So.  It’s been real, as we used to say when turning on, tuning in and dropping out was cool.†††  And the blog has been real, in its smoke and mirrors way.  I’m hoping it will go on being real in a slightly streamlined, slightly reset mirrors and resignalled smoke way. ‡

We’ll find out.

Meanwhile . . . see you soon.‡‡  And thanks for all the fish.

* * *

* I still don’t know what happens when I reach the end of Part One.  I’ve been assuming I’m going to take a break, and I’m still assuming that, but I don’t know what having fewer Days in the Life to write may do to writing about Kes’.

Also please note I will be HAPPY to continue to post GUEST BLOGS.

** My applying to the Samaritans is God’s fault again, although the Samaritans, as they say on their opening page, are very much not a religious organisation, unlike, for example, the Street Pastors.  The funny thing is that it’s joining the SPs that has given me the confidence to try for the Samaritans—although the Samaritans have been on my radar for years.  I went through some very rough stuff when I was pretty young and spent some years in therapy, including group therapy, where you learn something of the non-judgemental listening shtick which is the Samaritans’ stock in trade—and how important having someone to talk to is.  But one of the Samaritans’ requirements is that you take an all-night shift every two or three months.  And I knew I couldn’t do that.  Then I went down with ME and volunteering for the Samaritans became as imaginary as anything Tolkien ever came up with.  Then I hit menopause and while insomnia is part of my personal package of hormonal horror . . . so is being able to get by on less sleep.  Oh.  Hmm.

And then I turned Christian and my dormant do-gooder came droolingly, rampantly, havoc-creatingly to life.  But I gravitate to the practical side of do-gooding:  handing out flipflops and cups of hot soup is practical.  But so is listening.  You may know that from having been in group therapy.  But you find it out all over again on your first pre-interview, pre-training observation night with the Street Pastors.

It wasn’t much over a month ago an ad for the Samaritans in the local paper caught my eye.  They were holding an ‘information evening’ for potential volunteers.  Yo, McKinley, said the bloke in the tatty blue jeans whom I first met 12/9/12.  This.

Oh, and the best thing about the Samaritans?  IT HAPPENS INDOORS.  YOU SIT IN A NICE WELL-APPOINTED OFFICE ON A COMFY CHAIR WITH A TEAKETTLE AT YOUR IMMEDIATE DISPOSAL. YOU’RE NOT OUT ON A STREET CORNER FREEZING YOUR BUTT OFF OR DISSOLVING IN THE FRELLING DOWNPOUR.

*** I’m also sitting here thinking about how the more I’m managing to put into my singing the more frelling shattered I am after my voice lessons.  I’d gone back to Dido’s Lament^ and Nadia said she’d like to hear it.  I’ve got like eighty times more voice than I did when I learnt it the first time and—I realise how deafeningly ridiculous this is—the volume I’m now capable of scares me.^^  Siiiiiiiiiiigh.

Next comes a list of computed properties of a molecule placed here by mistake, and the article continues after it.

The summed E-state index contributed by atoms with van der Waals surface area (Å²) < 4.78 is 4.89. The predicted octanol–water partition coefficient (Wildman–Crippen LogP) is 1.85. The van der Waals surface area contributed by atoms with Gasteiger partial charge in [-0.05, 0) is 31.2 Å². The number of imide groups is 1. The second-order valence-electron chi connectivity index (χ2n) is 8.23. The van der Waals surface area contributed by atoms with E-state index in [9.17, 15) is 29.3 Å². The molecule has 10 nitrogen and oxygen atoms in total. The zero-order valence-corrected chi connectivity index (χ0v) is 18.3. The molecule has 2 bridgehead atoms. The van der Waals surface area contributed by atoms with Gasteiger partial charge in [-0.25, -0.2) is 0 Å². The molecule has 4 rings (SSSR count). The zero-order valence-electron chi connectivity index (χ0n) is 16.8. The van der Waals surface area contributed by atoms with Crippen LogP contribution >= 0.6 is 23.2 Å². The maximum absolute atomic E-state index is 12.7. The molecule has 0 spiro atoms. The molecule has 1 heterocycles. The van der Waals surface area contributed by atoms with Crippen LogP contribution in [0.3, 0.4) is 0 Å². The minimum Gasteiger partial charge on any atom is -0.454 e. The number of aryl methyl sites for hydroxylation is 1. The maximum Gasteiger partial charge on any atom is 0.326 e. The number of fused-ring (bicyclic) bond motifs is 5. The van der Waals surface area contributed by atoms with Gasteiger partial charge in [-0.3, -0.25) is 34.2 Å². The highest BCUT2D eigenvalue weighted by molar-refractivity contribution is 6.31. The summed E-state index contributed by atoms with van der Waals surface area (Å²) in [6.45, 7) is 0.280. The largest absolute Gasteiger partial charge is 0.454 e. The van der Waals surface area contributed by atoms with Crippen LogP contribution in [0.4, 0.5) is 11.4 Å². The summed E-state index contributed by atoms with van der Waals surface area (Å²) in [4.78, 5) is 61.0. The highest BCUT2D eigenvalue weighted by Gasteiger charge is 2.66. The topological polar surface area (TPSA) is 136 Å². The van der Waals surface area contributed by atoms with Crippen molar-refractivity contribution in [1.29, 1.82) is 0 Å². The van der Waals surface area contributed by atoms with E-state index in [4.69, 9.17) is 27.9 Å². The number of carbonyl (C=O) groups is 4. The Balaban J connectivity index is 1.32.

^ It’s interesting, this business about repertoire.  If you’ve gorblimey worked to learn something you don’t want to lose it.  You can’t keep too many things on top at once, but you can circulate.  On the face of it this is obvious.  In practise this is yet one more unexpected skill you have to learn.

^^ Remember, however, I’m still talking about making the walls rattle in Nadia’s mum’s small low-ceilinged dining room.   Not the Royal Albert Hall.

† I think I’ve done one doodle from my bottomless backlog in the last four months.  Maybe two.

†† Even if there are a lot of hours of my life I’m not going to get back that I spent writing it.

††† Which probably doesn’t actually mean ‘get stoned and stay that way forever’ although my generation in our mad youth sure thought it did.

‡ There’s another aspect to this decision:  I’m generating less blog material by the choices I’m making about how I spend my time.  There’s an awful [sic] lot about the God thing I don’t feel like trying to explain on a public blog, for example.   And while I can at least talk about the weather on Street Pastors nights, there’s an absolute black-out confidentiality requirement with the Samaritans^.  You can’t talk to anyone about what happens on a duty shift except another Samaritan.^^

^ Which, as previously observed, takes place indoors.  I suppose I could blog about the night I drop the cup of tea on the computer keyboard . . . I’d rather not be given this rich, golden opportunity. . . .

^^ And, just by the way, debriefing at the end of every shift is required.  They take care of their own.

‡‡ MY NEW WASHING MACHINE IS ARRIVING ON WEDNESDAY . . . I hope.  Let’s say it’s scheduled to arrive on Wednesday.

If it works, do it again*

 

B_twin

. . . to force BT to put a landline in, since there isn’t one in this centre-of-town, eighty-year-old house with the phone jack in the kitchen.
This is so eye-wateringly insane for me as an outsider that I can only imagine

No, no, you don’t want to imagine.  Really you don’t.

how you can manage to prevent yourself tearing strips off the wall and frothing at the mouth over it.